Materials and methods
Patients with rheumatoid arthritis
Three-hundred and eight patients with RA treated at the Department of Rheumatology, Hvidovre Hospital, Hvidovre, Denmark were included in the study. The patients had RA according to the ACR 1987 criteria . The patients with available blood samples were identified in the DANBIO Registry (The Copenhagen Cohort). DANBIO is a Danish nationwide registry that prospectively collects clinical data on patients with rheumatic diseases receiving medical treatment . The blood samples (serum and whole blood) were collected at the time of diagnosis or at the time of starting treatment with TNFα inhibitors. All patients provided informed consents for inclusion in the study population. The study was approved by the local ethics committee. Table 1 summarizes the demographic data for the patients with RA and the controls.
Six-hundred and five healthy blood donors from the Aalborg Hospital Blood Bank, Aalborg, Denmark were included in the study. The donors were known not to take any medication and were clinically healthy at the time of blood drawing. The over-2representation of female controls was a random phenomenon. The samples were handled anonymously and all donors gave consent to the blood being used for this purpose and the sampling was approved by the local ethics committee.
Handling of blood samples
From the patients with RA and blood donors Ethylenediaminetetraacetic acid (EDTA)-stabilised whole blood and blood samples without anticoagulants were drawn. Serum was isolated from coagulated whole blood within three hours and stored at -80°C until analysis of YKL-40 and IgM-RF was performed. Genomic DNA was prepared from EDTA-stabilised blood samples using a Maxwell 16 blood DNA purification kit (Promega, Madison, WI, USA).
Serum concentration of YKL-40 was measured by a commercial two-site sandwich type ELISA (Quidel, Mountain View, CA, USA) . The detection limit was 10 ng/ml. The intra-assay coefficient of variations (CV) was 5% and the inter-assay CV was < 6%. IgM-RF was measured using an ELIA fluorescence immunoassay on a Unicap250 system (Phadia AB, Uppsala, Sweden). A validated diagnostic cut off (< 17 kI U/l) was used to classify patients as IgM-RF negative or IgM-RF positive.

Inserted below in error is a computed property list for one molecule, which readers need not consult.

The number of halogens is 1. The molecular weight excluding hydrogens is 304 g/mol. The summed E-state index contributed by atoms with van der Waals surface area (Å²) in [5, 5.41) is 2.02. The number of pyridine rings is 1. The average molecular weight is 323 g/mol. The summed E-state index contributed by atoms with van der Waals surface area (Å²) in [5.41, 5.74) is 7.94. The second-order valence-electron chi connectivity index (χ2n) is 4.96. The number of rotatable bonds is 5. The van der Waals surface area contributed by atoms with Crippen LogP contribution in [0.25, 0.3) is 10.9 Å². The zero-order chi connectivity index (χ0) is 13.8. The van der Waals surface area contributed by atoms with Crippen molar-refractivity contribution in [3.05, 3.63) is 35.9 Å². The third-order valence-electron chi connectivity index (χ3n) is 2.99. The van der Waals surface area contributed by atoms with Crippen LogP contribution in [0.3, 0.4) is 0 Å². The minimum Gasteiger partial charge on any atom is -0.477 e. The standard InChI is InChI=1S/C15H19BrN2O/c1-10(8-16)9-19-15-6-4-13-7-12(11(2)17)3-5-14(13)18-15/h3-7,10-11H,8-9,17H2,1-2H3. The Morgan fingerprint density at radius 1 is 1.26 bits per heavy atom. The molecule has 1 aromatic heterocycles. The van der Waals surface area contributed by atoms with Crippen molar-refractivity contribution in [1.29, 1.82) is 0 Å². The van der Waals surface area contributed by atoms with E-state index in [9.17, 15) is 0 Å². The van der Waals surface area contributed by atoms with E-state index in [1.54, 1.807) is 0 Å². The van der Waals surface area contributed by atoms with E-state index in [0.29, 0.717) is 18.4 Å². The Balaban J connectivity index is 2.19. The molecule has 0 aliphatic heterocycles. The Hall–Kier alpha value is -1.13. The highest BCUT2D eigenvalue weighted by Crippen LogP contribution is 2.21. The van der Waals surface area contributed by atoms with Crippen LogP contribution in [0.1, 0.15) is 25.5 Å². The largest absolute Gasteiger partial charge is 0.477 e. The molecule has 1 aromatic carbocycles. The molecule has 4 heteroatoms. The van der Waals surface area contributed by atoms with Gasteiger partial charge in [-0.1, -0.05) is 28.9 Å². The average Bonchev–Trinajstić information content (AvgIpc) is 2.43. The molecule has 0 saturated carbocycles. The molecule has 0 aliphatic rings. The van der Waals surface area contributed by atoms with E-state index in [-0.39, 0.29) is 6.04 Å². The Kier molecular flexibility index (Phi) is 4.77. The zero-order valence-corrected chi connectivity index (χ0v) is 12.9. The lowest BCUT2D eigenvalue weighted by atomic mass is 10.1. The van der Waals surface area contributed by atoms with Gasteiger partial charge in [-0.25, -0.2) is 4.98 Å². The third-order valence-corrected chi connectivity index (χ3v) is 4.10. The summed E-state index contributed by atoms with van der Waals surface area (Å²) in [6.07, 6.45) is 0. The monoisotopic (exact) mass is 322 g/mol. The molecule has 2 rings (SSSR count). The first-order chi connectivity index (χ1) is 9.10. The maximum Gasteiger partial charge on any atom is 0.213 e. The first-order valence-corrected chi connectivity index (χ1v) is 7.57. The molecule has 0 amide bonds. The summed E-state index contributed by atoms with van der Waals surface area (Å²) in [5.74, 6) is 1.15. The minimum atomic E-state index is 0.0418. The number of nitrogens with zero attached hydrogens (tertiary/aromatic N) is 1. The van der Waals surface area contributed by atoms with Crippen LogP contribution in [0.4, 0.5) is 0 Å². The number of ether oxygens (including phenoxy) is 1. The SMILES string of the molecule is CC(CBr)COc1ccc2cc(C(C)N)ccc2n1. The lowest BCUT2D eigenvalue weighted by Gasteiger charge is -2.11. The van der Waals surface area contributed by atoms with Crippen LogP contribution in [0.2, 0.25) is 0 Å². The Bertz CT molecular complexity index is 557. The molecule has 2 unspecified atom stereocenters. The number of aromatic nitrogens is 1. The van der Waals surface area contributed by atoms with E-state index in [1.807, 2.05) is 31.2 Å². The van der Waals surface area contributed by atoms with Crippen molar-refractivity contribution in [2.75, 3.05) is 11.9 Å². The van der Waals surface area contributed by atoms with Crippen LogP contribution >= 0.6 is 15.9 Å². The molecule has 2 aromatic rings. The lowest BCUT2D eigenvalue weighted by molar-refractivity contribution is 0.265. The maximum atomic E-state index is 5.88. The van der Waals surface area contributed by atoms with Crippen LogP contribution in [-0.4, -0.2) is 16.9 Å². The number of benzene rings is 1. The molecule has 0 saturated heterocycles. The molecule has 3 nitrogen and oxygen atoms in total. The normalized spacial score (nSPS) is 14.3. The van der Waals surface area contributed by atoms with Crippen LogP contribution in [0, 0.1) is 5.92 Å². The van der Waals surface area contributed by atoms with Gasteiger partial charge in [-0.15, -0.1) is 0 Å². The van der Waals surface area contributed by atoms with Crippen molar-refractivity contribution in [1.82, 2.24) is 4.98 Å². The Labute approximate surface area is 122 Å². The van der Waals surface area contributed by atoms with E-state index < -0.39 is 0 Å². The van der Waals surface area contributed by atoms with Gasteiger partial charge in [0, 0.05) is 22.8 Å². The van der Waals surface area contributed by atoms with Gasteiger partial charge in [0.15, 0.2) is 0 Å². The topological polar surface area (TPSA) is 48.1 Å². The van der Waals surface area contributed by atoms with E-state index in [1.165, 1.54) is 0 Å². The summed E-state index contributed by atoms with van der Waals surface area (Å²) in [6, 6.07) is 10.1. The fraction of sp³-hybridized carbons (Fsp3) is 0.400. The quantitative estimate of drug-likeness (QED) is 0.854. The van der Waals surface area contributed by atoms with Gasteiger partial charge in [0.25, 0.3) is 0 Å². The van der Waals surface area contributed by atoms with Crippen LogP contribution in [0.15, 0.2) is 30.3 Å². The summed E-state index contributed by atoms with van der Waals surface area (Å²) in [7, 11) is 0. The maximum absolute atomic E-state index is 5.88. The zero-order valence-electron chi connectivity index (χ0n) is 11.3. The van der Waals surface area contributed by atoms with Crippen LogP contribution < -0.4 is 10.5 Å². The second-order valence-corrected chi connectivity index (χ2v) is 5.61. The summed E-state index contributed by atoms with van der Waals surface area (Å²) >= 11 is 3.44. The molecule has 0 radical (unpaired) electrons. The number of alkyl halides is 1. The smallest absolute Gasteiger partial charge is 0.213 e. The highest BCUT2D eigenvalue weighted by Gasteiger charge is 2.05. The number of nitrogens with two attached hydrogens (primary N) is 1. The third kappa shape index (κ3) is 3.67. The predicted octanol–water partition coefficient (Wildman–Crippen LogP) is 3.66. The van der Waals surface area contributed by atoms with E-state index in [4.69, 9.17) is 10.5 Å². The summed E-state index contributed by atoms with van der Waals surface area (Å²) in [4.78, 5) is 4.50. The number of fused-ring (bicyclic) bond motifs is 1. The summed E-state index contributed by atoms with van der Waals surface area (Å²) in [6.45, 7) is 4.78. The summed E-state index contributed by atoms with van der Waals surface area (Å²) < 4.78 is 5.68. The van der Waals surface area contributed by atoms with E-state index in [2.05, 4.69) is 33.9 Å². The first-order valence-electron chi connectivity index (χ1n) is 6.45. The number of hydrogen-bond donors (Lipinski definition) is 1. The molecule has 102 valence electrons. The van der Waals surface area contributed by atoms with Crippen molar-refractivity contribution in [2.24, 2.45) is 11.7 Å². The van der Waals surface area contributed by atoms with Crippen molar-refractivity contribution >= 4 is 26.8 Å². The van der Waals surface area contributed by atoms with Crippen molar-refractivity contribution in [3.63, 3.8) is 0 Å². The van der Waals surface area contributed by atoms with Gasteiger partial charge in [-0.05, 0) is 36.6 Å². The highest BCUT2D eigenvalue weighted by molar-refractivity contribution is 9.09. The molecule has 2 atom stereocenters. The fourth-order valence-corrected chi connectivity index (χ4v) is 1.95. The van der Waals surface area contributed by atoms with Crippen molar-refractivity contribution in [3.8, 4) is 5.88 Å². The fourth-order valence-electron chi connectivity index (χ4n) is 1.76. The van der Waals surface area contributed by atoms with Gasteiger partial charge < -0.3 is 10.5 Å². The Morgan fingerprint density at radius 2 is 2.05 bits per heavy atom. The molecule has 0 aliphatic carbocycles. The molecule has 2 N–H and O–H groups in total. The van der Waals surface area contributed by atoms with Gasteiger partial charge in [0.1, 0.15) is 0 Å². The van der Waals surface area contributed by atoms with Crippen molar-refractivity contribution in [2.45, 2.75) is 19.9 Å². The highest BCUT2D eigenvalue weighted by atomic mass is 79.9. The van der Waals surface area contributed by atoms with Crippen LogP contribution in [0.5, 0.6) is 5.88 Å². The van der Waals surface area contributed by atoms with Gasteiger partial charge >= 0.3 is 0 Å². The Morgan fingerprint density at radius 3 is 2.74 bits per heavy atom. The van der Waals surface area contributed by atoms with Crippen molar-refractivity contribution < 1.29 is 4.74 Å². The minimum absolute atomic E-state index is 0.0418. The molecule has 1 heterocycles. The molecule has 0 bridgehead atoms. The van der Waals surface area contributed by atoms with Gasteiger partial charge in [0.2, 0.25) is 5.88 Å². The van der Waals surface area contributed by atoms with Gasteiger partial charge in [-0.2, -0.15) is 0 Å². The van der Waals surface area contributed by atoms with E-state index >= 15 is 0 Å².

A total of eight SNPs located within the promoter or coding regions of the CHI3L1 gene was analysed. Genotyping was performed using real-time polymerase chain reaction (rt-PCR) with TaqMan® SNP Genotyping Assays (Applied Biosystems, Foster City, CA, USA). Applied Biosystems: assay identification numbers are reported as SNP identification. DNA amplification was carried out in a 5 μl volume containing 20 ng DNA, 0.9 μM primers and 0.2 μM probes (final concentrations). The product was amplified using TaqMan Universal PCR Master Mix (Applied Biosystems). Reactions were performed in 384-well plates with the following protocol on a GeneAmp PCR 9700 or a 7900 HT Sequence Detection System: 95°C for 10 minutes, followed by 40 cycles at 95°C for 15 seconds and 60°C for 1 minute. To determine genotypes, end-point fluorescence was read on the 7900 HT Sequence Detection Systems using SDS version 2.3 software (QIAGEN Inc. 27220 Turnberry Lane, CA 91355, USA).
The genotype distribution among patients with RA and controls was tested for deviation from Hardy-Weinberg equilibrium and haplotypes were estimated using the Helix Tree SNP analysis software package (Golden Helix Software, Bozeman, MT, USA). The degree of LD between the SNPs was determined using the SHEsis software (Bio-X Center, Shanghai Jiao Tong University, 1954 Huashan Road, Shanghai 200030, China) . Serum concentrations of YKL-40 were log-normally distributed and, therefore, log-transformed before analysis. Statistical analysis was performed using the statistical software system R, version 2.12.1 . The initial non-linear association between serum concentrations of YKL-40 and age was modelled by a restricted cubic spline function, using the user-contributed package design  integrated in R. Analysis of variance based on multiple linear regression models was used to investigate the association between age, gender, case-control status, genotypes and serum YKL-40. Prior to SNP-wise association analysis with serum YKL-40, all serum concentrations of YKL-40 were age adjusted to 44.4 years (mean age for the total sample of controls and cases age 65 years and below) using a linear model. Genotypic associations with age-adjusted serum concentrations of YKL-40 were carried out for cases (age 65 years and below) and controls separately using a multiple linear regression model. For association analysis with RA, allelic and genotypic association was performed using Fisher:s exact test including all patients (n = 308) and controls (n = 605) and using a significance level of 0.05.
No deviations from Hardy-Weinberg equilibrium were found for any of the eight SNPs in the patient or control group. Age stratification into one-year age groups did not reveal deviations from Hardy-Weinberg equilibrium in any of the age groups.
Prior to the SNP association analysis, the effect of age and case-control status on serum YKL-40 was tested using a multiple linear regression model, with serum YKL-40 as dependent variable and case-control status and a non-linear function of age included as covariate. Strong significant association of the serum concentration of YKL-40 with age (P < 2.0e-16) and case-control status (P < 2.0e-16) was observed (Figure 1). Moreover an apparent increase in serum YKL-40 with age was found for the older patients in the case group. To avoid a potential bias due to the high influence of individuals older than 65 years in the RA group, we excluded in all further analysis patients with RA older than 65 years.